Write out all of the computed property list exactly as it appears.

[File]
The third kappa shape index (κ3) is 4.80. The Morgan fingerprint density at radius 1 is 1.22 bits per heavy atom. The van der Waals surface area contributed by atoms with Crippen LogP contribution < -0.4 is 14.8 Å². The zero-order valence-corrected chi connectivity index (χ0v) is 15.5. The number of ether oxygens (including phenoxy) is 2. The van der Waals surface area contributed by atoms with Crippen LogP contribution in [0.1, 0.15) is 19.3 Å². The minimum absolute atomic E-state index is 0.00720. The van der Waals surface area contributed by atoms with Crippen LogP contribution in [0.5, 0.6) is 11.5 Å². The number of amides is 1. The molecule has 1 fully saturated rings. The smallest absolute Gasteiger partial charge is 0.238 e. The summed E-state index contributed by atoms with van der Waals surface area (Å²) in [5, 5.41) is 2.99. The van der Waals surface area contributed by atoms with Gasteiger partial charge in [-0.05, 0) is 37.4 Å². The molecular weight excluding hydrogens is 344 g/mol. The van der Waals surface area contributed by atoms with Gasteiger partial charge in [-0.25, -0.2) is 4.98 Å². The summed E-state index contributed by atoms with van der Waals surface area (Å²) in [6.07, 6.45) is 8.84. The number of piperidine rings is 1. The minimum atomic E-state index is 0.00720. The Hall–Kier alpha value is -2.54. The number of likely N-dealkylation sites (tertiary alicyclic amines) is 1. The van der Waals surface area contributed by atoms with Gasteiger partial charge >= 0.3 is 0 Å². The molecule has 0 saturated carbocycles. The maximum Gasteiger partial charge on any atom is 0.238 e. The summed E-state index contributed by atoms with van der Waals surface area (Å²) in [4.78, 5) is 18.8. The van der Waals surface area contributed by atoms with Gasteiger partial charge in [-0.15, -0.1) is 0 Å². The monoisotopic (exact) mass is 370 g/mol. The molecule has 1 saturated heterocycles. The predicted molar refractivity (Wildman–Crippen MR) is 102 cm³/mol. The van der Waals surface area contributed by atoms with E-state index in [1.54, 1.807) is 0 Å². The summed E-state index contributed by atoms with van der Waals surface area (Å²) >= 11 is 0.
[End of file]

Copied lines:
The third kappa shape index (κ3) is 4.80. The Morgan fingerprint density at radius 1 is 1.22 bits per heavy atom. The van der Waals surface area contributed by atoms with Crippen LogP contribution < -0.4 is 14.8 Å². The zero-order valence-corrected chi connectivity index (χ0v) is 15.5. The number of ether oxygens (including phenoxy) is 2. The van der Waals surface area contributed by atoms with Crippen LogP contribution in [0.1, 0.15) is 19.3 Å². The minimum absolute atomic E-state index is 0.00720. The van der Waals surface area contributed by atoms with Crippen LogP contribution in [0.5, 0.6) is 11.5 Å². The number of amides is 1. The molecule has 1 fully saturated rings. The smallest absolute Gasteiger partial charge is 0.238 e. The summed E-state index contributed by atoms with van der Waals surface area (Å²) in [5, 5.41) is 2.99. The van der Waals surface area contributed by atoms with Gasteiger partial charge in [-0.05, 0) is 37.4 Å². The molecular weight excluding hydrogens is 344 g/mol. The van der Waals surface area contributed by atoms with Gasteiger partial charge in [-0.25, -0.2) is 4.98 Å². The summed E-state index contributed by atoms with van der Waals surface area (Å²) in [6.07, 6.45) is 8.84. The number of piperidine rings is 1. The minimum atomic E-state index is 0.00720. The Hall–Kier alpha value is -2.54. The number of likely N-dealkylation sites (tertiary alicyclic amines) is 1. The van der Waals surface area contributed by atoms with Gasteiger partial charge >= 0.3 is 0 Å². The molecule has 0 saturated carbocycles. The maximum Gasteiger partial charge on any atom is 0.238 e. The summed E-state index contributed by atoms with van der Waals surface area (Å²) in [4.78, 5) is 18.8. The van der Waals surface area contributed by atoms with Gasteiger partial charge in [-0.15, -0.1) is 0 Å². The monoisotopic (exact) mass is 370 g/mol. The molecule has 1 saturated heterocycles. The predicted molar refractivity (Wildman–Crippen MR) is 102 cm³/mol. The van der Waals surface area contributed by atoms with E-state index in [1.54, 1.807) is 0 Å². The summed E-state index contributed by atoms with van der Waals surface area (Å²) >= 11 is 0.